A recent article has illuminated a potentially devastating turn among zoos: the recent rise in the illegal trade of rare and endangered animals, with little to no consequence to those responsible.
The species at the heart of this story is a strange and wonderful creature: the earless monitor lizard. Found only in Borneo--which includes Brunei, Indonesia, and Malaysia-- this odd-looking creature (some call it a “miniature Godzilla”) was known via preserved specimens alone for many decades, and was only very recently discovered still very much alive. It is consequently a species with protected status that cannot be legally exported out of its native territories.
But, of course, it was exported, especially within the past ten years. And the monitor, the "holy grail of herpetology," has unwittingly become the centerpiece of contention regarding illegal trade in wildlife within established zoological facilities.
What has been exposed by these mysterious creatures is the use of myriad loopholes to laws barring their acquisition. The zoos involved reported acquiring the monitors from private individuals, from third parties like the non-accredited iZoo in Japan, and from hobby breeders. Yet no permits for these animals were ever obtained.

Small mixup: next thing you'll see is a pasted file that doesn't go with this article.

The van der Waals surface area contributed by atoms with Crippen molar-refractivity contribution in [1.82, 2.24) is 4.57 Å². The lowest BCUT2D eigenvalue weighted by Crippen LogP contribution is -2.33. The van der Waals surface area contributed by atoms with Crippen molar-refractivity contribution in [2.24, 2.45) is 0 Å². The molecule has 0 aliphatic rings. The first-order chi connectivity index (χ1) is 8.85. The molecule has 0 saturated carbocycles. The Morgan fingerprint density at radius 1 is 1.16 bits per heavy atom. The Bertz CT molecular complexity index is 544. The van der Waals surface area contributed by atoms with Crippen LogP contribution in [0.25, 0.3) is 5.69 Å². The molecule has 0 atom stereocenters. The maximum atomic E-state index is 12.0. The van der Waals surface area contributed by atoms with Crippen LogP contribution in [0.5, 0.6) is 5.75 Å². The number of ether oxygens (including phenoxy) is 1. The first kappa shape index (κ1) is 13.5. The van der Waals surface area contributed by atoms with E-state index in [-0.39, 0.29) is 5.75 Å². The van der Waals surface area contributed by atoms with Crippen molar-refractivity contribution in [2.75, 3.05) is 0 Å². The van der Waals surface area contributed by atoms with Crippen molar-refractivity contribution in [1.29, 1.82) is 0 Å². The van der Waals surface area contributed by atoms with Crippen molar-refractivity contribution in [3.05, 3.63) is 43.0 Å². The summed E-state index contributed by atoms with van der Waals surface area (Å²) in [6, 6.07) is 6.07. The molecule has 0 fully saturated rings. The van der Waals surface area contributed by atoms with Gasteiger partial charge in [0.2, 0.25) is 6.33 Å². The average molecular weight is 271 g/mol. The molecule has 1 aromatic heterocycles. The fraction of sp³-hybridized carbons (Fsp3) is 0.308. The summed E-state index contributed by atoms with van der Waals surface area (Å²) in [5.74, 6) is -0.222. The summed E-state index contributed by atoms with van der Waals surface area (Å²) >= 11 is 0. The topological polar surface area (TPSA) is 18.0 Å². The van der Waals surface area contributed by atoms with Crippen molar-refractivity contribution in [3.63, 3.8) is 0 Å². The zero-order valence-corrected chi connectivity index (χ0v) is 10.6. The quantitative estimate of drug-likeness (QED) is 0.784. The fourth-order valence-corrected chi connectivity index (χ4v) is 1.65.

Trade in endangered animals in zoos is nothing new; the practice sadly used to be a commonplace occurrence throughout the world. It is only relatively recently that ethical measures and laws have been put in place to stop acquisitions that imperil animals already threatened by poaching, habitat loss, and climate change. But they are imperfect tools at best.
We can, however, do our small part to put an end to this detrimental activity. Increased scrutiny of these shady acquisitions, as well as public awareness of the threat posed to already-endangered creatures, will put pressure on those involved in illegal trafficking. Let’s get the word out!